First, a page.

In 12 team sports, eleven AI tools or methodologies were discovered. Approximately two-thirds of the AI studies (74 per cent) were on athletic performance, whereas 15 studies were about injury risk (26 per cent).
In terms of injury risk assessment studies, 27% dealt with training load, 13% with a concussion, screening, and training process/knee injury causes, and 7% each with ground reaction force pattern, heart defect detection, wearable sensor monitoring, psychosocial stress factors, and ulnar collateral ligament reconstruction approaches. The technical and tactical analysis accounted for 88 per cent of the performance studies, while physical, technical, and tactical analysis accounted for 5%, and match attendance, psychological dynamics of cooperative cooperation, and prediction based on heart rate accounted for 2% each.

Artificial neural networks have been the most widely used AI methodology or method for injury risk assessment and sporting performance prediction in the previous five years (10 per cent of the injury risk and 26 per cent of the sports performance prediction studies, reporting its use). The decision tree classifier and support vector machine (5 per cent) were the next most commonly utilised techniques and approaches in injury risk assessment research. The decision tree classifier (17%), Markov process (9%), and support vector machine (9%) were the most commonly employed AI techniques/methods in the performance prediction sector. Soccer (12%), basketball, American football, Australian football, and handball (3%) were the sports that employed AI for injury risk assessment, whereas basketball (19%), soccer (14%), and volleyball (9%) were the sports that used performance analytics the most algorithms for prediction.

image by Claudino et al (2019)

To predict injuries, AI was applied to “training load”, “training process/knee injury causes”, “heart defect detection”, “ground reaction force pattern”, “psychosocial stress factors”, and “screening” of which 43% were on the artificial neural network, 29% on decision tree classifier, and 14% on each of Bayesian logistic regression and least absolute shrinkage and selection operator. For injury risk prediction, the most frequently used AI technique or method applied in collegiate and professional basketball players was artificial neural network.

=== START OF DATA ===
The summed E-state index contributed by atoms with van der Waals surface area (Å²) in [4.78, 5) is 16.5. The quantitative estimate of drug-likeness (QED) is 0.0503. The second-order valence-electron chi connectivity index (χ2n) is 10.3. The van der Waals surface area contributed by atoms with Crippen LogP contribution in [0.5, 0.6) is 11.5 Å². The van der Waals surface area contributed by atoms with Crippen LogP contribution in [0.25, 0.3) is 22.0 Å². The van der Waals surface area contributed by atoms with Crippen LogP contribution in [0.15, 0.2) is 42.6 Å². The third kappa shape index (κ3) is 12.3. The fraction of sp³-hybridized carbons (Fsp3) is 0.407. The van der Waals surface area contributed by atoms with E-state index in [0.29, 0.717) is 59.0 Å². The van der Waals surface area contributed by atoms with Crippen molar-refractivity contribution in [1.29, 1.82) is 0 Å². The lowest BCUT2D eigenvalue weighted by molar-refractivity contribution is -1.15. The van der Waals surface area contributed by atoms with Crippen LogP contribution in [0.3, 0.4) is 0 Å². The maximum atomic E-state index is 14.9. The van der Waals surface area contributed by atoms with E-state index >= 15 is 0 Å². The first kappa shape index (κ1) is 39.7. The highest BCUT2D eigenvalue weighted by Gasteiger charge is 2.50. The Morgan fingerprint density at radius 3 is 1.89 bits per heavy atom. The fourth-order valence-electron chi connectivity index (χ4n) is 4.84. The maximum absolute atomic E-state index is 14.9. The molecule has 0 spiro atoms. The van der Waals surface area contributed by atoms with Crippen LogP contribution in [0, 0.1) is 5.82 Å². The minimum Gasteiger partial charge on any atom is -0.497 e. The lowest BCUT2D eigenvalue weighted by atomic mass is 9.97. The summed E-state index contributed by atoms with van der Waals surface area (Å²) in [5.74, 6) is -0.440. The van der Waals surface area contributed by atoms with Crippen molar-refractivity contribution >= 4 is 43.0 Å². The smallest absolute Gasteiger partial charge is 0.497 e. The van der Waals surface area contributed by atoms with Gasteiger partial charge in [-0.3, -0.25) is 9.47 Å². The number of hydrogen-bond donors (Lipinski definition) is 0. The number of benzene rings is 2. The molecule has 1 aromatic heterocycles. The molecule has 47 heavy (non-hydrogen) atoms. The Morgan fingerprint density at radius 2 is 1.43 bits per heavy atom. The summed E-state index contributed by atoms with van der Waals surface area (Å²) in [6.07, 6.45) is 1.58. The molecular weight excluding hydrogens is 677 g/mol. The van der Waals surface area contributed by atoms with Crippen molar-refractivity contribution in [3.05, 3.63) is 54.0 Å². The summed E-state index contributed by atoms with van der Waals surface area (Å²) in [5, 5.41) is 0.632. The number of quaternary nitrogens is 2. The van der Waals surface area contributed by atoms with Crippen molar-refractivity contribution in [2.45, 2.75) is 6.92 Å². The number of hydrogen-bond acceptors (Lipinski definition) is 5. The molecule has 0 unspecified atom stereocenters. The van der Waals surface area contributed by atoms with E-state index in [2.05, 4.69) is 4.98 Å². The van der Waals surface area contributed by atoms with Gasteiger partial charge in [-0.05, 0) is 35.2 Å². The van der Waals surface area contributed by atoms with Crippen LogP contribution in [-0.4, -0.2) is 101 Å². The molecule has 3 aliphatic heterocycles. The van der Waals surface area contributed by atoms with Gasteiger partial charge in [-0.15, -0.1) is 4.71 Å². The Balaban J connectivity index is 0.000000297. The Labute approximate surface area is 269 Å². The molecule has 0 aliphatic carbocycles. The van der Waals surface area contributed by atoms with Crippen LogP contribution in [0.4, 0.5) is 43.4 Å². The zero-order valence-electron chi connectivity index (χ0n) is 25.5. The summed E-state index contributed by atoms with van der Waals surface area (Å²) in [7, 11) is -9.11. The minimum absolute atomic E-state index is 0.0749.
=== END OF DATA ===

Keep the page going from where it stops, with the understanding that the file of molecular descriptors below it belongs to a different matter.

Ground reaction force patterns are a standard way of study in sports medicine and biomechanics that is also linked to knee injuries in multidirectional sports like handball and volleyball in terms of injury risk assessment. Jump landings, cutting, and rotating are all examples of activities that might result in these injuries. In addition, injury prediction using an AI approach or method based on “screening” and “training load” has been successful in players. When compared to the use of single screening tests, this technique may help in recognising the injury risk with a higher likelihood.

image by Claudino et al (2019)

The AI techniques or methods used to predict sporting performance were as follows: 25% each of artificial neural networks, Bayesian network and decision tree classifier, and 13% each of fuzzy clustering and K-means clustering.

There is always a tug of war between injury and performance, which that implies if injury incidence is more it can leads decrement in performance, how? It leads to affect that athlete in a multi-dimensional way such as loss of training, loss of competition, enhance stress and overall affects the performance.

Let’s assume:

y = performance

x1 = injury_incidence

x2 = ground_reaction_force

x3 = stress

y = x1 * w1 + x2 * w2 + x3 * w3 +……+ xn*wn

Performance is a complex outcome and it runs by multiple factors, tends to get affected by minute variation.

As a result, this blog demonstrated that artificial neural networks, decision tree classifiers, support vector machines, and the Markov process were the most commonly employed AI approaches or methodologies for forecasting injury risk and sporting performance in team sports. Soccer, basketball, handball, and volleyball were the team sports with the most AI applications.

Happy Learning….!!

Stay tuned for more….!!